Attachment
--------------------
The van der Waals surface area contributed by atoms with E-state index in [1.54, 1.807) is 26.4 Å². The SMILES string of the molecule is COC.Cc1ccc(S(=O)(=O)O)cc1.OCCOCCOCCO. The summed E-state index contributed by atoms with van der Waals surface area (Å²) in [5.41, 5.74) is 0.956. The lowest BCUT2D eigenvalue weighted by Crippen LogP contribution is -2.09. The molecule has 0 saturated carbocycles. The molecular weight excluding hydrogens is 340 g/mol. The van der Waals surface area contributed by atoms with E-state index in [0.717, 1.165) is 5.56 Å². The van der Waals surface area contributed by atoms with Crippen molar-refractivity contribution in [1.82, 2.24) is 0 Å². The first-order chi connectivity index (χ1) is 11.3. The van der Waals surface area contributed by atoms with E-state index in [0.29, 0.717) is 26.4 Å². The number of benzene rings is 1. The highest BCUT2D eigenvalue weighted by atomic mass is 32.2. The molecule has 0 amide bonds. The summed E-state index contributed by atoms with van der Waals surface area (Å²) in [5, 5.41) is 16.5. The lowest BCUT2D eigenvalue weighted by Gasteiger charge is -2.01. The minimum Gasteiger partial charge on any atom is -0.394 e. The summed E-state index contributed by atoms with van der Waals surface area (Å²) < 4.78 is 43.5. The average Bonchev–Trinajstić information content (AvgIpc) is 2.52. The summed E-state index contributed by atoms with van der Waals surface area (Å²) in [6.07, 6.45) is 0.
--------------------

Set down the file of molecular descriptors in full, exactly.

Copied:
The van der Waals surface area contributed by atoms with E-state index in [1.54, 1.807) is 26.4 Å². The SMILES string of the molecule is COC.Cc1ccc(S(=O)(=O)O)cc1.OCCOCCOCCO. The summed E-state index contributed by atoms with van der Waals surface area (Å²) in [5.41, 5.74) is 0.956. The lowest BCUT2D eigenvalue weighted by Crippen LogP contribution is -2.09. The molecule has 0 saturated carbocycles. The molecular weight excluding hydrogens is 340 g/mol. The van der Waals surface area contributed by atoms with E-state index in [0.717, 1.165) is 5.56 Å². The van der Waals surface area contributed by atoms with Crippen molar-refractivity contribution in [1.82, 2.24) is 0 Å². The first-order chi connectivity index (χ1) is 11.3. The van der Waals surface area contributed by atoms with E-state index in [0.29, 0.717) is 26.4 Å². The number of benzene rings is 1. The highest BCUT2D eigenvalue weighted by atomic mass is 32.2. The molecule has 0 amide bonds. The summed E-state index contributed by atoms with van der Waals surface area (Å²) in [5, 5.41) is 16.5. The lowest BCUT2D eigenvalue weighted by Gasteiger charge is -2.01. The minimum Gasteiger partial charge on any atom is -0.394 e. The summed E-state index contributed by atoms with van der Waals surface area (Å²) < 4.78 is 43.5. The average Bonchev–Trinajstić information content (AvgIpc) is 2.52. The summed E-state index contributed by atoms with van der Waals surface area (Å²) in [6.07, 6.45) is 0.